Researchers at Yale and the Swiss pharmaceutical giant Novartis have just acquired a U.S. patent issued for a new malaria vaccine, which they hope will help end the parasite’s enormous human costs.
The WHO estimates that there were 229 million cases of malaria globally in 2019, causing over 400,000 deaths — the majority children under five.
And while great progress has been made — El Salvador recently became the first Central American nation to be declared free of the parasite — the disease has proven stubbornly intractable, especially in sub-Saharan Africa.
While many malaria vaccines have failed to make the jump between animal and human trials, these results are among the best seen at this stage.
“It’s probably the highest level of protection that has been seen in a mouse model,” Yale School of Medicine professor — and vaccine co-inventor — Richard Bucala told The Academic Times’ Monisha Ravisetti.
Malaria is caused by members of the Plasmodium family, a host of nasty little unicellular parasites that use human red blood cells to reproduce.
They usually make their way into a human via the bite of an infected mosquito, which in turn got it from biting an infected person. Vector control — i.e, curtailing and killing the bloodsuckers — is currently the best way to fight the disease.
But bed nets and insecticides can’t do it all, and as Plasmodium and mosquitoes both develop resistance to our chemical means of killing them, researchers are racing to develop new, better ways of fighting the disease — from crystal pesticides and drugs made from cone snail venom to playing God with the mosquito’s very genome.
What’s missing from our anti-malaria armory, you’ll notice, is a malaria vaccine, and for good reason: Plasmodium‘s got a trick up its sleeve.
Vaccines work by priming the immune system to recognize invaders. One key component to long-lasting protection is memory T cells.
To oversimplify it, these cells are responsible for “remembering” a pathogen and marshaling the appropriate immune response, posthaste, if it sees it again: creating antibodies, calling in reinforcements, and generally going shock-and-awe on it.
Plasmodium, much like a drunken night, slips your memory, however. Bucala led the team that figured out how: the parasite uses a protein (called PMIF) to suppress memory T cell creation — and no memory makes for poor immunity.
This is a key reason why malaria is such a huge problem: you can be infected again and again, even by the same strain. And it’s a big reason why vaccines are so challenging.
There is only one malaria vaccine approved thus far, marketed under the name Mosquirix
“It’s about 30% effective, 40% effective,” Bucala told me via Zoom. “But after 3 years, the efficacy is way down,” and those who are still protected tended to have higher memory T cell production.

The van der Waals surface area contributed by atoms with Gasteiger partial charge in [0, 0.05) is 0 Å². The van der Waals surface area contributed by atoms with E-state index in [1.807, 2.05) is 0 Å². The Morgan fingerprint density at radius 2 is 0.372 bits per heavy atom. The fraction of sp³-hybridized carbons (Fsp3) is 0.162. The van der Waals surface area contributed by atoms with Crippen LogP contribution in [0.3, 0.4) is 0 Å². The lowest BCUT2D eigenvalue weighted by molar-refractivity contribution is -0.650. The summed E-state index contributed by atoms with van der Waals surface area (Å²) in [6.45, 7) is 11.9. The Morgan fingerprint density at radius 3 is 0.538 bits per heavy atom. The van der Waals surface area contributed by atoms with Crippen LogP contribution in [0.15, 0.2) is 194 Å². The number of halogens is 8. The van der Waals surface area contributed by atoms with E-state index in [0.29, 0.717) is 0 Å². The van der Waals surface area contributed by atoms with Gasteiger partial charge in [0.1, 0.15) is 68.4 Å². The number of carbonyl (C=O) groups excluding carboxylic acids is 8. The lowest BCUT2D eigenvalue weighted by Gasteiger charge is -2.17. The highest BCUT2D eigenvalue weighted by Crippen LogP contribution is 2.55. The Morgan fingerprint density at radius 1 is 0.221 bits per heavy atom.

That sounds disappointing, but given the massive scale of the problem, it’s still a tremendous advance, Bucala says.
But we may be able to do better.
The new malaria vaccine is based on RNA, similar to Moderna and Pfizer’s COVID-19 vaccines (which you should 100% get as soon as you are able) but using a different kind of RNA, called saRNA.
RNA vaccines deliver the blueprints of whatever you want the immune system to recognize (called the antigen) to your cells, which then crank out those proteins for the immune system’s target practice.
With the COVID-19 vaccines that target the coronavirus’s spike protein, the response was lots of antibodies — and lots of T cells — that neutralize that critical part of the virus.
However, instead of targeting a protein on the outside of Plasmodium or the parasite as a whole, the new malaria vaccine focuses on just PMIF, the protein that interferes with the immune response and prevents it from creating long-term immunity.
The saRNA tells your cells to create just the PMIF protein, creating anti-PMIF antibodies and, ironically, memory T cells against that protein.
Much like the flu or HIV, the outer proteins on Plasmodium shift around a lot, making them moving targets for vaccines and the immune system.
By comparison, PMIF is a sitting duck; the protein is absolutely crucial to the parasite’s way of life.
“Because it’s so highly conserved and depends on the host, malaria can’t mutate away from it,” Bucala says.
When injected into mice, the vaccine worked incredibly well — so well, in fact, that the researchers scrapped plans to combine their PMIF malaria vaccine with Mosquirix.
Mice who had received the malaria vaccine showed improved infection control when challenged with Plasmodium, and they were completely protected from reinfection. The vaccine wasn’t designed to prevent infection outright, but it did make the disease less severe and ensured long-term immunity.
The next step is to begin clinical trials in humans.
Bucala and Geall are turning to the same Oxford team that developed AstraZeneca’s COVID-19 vaccine. They are one of the few centers (or, in this case, centres) in the world doing phase 1 human challenge trials with malaria.
By exposing (or “challenging”) vaccinated volunteers to the parasite in a controlled setting, the vaccine can be tested much faster than other efficacy studies, which require tens of thousands of people and months to years for people to encounter the disease in the wild.
The saRNA malaria vaccine will first be tested against other vaccine candidates in Oxford’s mouse model, Bucala tells me, “and if all of that works, then we’d talk about doing phase 1 testing.”
“This is not in humans yet, but they are the group that can put it into humans, I think, best,” Bucola told The Academic Times. “We are doing those studies this year.”
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